"The water was just rising more and more, and at that point, I was like, 'OK, we're probably going to have to go after him,'" said Officer Dudley Ward, a five-year SDPD veteran.

"As the water was rising in the vehicle, that's when I knew something had to be done," said Perkins. "That's when I went around and met with Officer Ward and we decided that we had to go in after him."

The two took off their gun belts and waded into the icy, filthy water. Ward used his non-police issued tool to break the side passenger window, allowing both officers to pull the 20-year-old man out.

Ward and Perkins are being called heroes, but they claim it was all in a day's work. Ward was on overtime when he responded and Perkins responded because of his familiarity with the underpass.

"I don't consider myself a hero; I'm just doing my job," Perkins said.

Ward added, "Anybody else would do the same thing."


LINK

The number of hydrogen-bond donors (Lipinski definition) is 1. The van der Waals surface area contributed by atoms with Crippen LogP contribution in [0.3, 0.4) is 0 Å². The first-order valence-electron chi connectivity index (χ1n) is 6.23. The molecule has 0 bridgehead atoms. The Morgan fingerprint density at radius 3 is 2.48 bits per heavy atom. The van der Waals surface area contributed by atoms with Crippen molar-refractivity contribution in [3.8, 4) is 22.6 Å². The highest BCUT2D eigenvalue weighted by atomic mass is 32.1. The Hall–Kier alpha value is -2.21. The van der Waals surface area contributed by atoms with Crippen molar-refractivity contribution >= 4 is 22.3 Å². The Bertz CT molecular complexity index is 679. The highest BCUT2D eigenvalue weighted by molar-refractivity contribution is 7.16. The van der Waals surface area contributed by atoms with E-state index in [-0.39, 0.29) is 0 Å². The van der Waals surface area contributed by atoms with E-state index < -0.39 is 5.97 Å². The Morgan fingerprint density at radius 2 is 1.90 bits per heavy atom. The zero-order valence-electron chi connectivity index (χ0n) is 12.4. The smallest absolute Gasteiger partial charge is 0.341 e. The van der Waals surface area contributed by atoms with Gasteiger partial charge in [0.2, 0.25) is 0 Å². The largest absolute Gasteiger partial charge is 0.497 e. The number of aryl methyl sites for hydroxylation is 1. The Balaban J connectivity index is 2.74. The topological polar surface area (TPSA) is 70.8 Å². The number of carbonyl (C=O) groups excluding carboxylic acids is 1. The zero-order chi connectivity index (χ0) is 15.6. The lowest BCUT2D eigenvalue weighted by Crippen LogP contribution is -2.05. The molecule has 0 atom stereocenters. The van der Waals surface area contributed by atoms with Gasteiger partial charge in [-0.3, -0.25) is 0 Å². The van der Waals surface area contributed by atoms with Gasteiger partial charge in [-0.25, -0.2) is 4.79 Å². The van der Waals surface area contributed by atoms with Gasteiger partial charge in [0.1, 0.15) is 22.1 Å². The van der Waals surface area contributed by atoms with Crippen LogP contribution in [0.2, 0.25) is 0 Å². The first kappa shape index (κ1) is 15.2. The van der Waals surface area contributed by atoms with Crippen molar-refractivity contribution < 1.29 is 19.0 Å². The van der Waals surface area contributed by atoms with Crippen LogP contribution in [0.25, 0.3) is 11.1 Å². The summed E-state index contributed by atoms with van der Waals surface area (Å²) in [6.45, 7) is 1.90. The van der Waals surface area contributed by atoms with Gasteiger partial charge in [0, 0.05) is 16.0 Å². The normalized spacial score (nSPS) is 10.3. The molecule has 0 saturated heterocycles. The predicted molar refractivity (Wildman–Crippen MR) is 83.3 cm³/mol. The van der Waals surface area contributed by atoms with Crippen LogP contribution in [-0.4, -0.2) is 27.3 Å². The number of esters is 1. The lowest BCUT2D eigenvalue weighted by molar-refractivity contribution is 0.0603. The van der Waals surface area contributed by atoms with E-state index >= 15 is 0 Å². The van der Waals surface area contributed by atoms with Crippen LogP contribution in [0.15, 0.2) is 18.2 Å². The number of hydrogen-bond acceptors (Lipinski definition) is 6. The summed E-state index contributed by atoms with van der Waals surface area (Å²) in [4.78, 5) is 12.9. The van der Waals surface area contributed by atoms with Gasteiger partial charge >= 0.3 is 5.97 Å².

posted on Dec, 5 2013 @ 01:38 PM
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reply to post by bigfatfurrytexan
 


Im not certain that holds true everywhere, but I'd say it's a good description of where I live. Those with wealth can get away with nearly anything, so their primary concern is to keep everyone else in line. Some of that is a buddy system, if you will, and some of that is bribery, which seems to be rather rampant hereabouts.



posted on Dec, 5 2013 @ 02:19 PM
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reply to post by intrepid
 


I don't see anything saying that this so called drunk driver did any damage, yet the cop rushing to the scene( can their even be a scene to rush to if the drunk is on the move?) kills himself and injures an innocent person, and you somehow think this thread is a a positive for cops?

Ha, better luck next time brah.


This just shows how tactless and irresponsible cops are, and how stupid drunk driving laws are.


Positive indeed, screw the police.